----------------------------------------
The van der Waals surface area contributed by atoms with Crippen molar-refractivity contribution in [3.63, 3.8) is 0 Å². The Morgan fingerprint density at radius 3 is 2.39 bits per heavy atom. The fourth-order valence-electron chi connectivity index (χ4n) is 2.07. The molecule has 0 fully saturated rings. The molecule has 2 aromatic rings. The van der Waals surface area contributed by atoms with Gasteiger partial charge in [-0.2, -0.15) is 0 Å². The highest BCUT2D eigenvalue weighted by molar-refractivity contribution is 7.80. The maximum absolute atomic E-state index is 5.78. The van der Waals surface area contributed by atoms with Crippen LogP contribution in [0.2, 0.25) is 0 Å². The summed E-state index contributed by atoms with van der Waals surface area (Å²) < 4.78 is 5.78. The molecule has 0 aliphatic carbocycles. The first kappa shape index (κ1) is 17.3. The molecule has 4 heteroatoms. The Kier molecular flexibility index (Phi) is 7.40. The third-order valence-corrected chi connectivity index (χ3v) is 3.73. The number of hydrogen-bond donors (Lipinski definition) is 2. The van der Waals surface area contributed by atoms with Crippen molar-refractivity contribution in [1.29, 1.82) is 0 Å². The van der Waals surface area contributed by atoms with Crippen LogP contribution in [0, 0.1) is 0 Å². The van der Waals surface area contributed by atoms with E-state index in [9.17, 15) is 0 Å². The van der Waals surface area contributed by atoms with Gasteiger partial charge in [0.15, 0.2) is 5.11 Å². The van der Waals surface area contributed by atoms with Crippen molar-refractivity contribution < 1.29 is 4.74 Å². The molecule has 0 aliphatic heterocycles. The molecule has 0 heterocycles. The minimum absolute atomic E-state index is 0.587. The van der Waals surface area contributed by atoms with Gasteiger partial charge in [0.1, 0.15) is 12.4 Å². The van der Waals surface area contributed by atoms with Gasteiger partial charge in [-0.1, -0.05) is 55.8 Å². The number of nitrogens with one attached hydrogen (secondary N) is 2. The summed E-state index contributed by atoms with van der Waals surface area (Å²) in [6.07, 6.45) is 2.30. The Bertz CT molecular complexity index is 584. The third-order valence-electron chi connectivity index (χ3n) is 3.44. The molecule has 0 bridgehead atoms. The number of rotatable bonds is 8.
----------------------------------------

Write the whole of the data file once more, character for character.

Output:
The van der Waals surface area contributed by atoms with Crippen molar-refractivity contribution in [3.63, 3.8) is 0 Å². The Morgan fingerprint density at radius 3 is 2.39 bits per heavy atom. The fourth-order valence-electron chi connectivity index (χ4n) is 2.07. The molecule has 0 fully saturated rings. The molecule has 2 aromatic rings. The van der Waals surface area contributed by atoms with Gasteiger partial charge in [-0.2, -0.15) is 0 Å². The highest BCUT2D eigenvalue weighted by molar-refractivity contribution is 7.80. The maximum absolute atomic E-state index is 5.78. The van der Waals surface area contributed by atoms with Crippen LogP contribution in [0.2, 0.25) is 0 Å². The summed E-state index contributed by atoms with van der Waals surface area (Å²) < 4.78 is 5.78. The molecule has 0 aliphatic carbocycles. The first kappa shape index (κ1) is 17.3. The molecule has 4 heteroatoms. The Kier molecular flexibility index (Phi) is 7.40. The third-order valence-corrected chi connectivity index (χ3v) is 3.73. The number of hydrogen-bond donors (Lipinski definition) is 2. The van der Waals surface area contributed by atoms with Crippen molar-refractivity contribution in [1.29, 1.82) is 0 Å². The van der Waals surface area contributed by atoms with Crippen LogP contribution in [0, 0.1) is 0 Å². The van der Waals surface area contributed by atoms with E-state index in [9.17, 15) is 0 Å². The van der Waals surface area contributed by atoms with Gasteiger partial charge in [0.15, 0.2) is 5.11 Å². The van der Waals surface area contributed by atoms with Crippen molar-refractivity contribution < 1.29 is 4.74 Å². The molecule has 0 aliphatic heterocycles. The molecule has 0 heterocycles. The minimum absolute atomic E-state index is 0.587. The van der Waals surface area contributed by atoms with Gasteiger partial charge in [0.1, 0.15) is 12.4 Å². The van der Waals surface area contributed by atoms with Gasteiger partial charge in [-0.1, -0.05) is 55.8 Å². The number of nitrogens with one attached hydrogen (secondary N) is 2. The summed E-state index contributed by atoms with van der Waals surface area (Å²) in [6.07, 6.45) is 2.30. The Bertz CT molecular complexity index is 584. The third-order valence-electron chi connectivity index (χ3n) is 3.44. The molecule has 0 bridgehead atoms. The number of rotatable bonds is 8.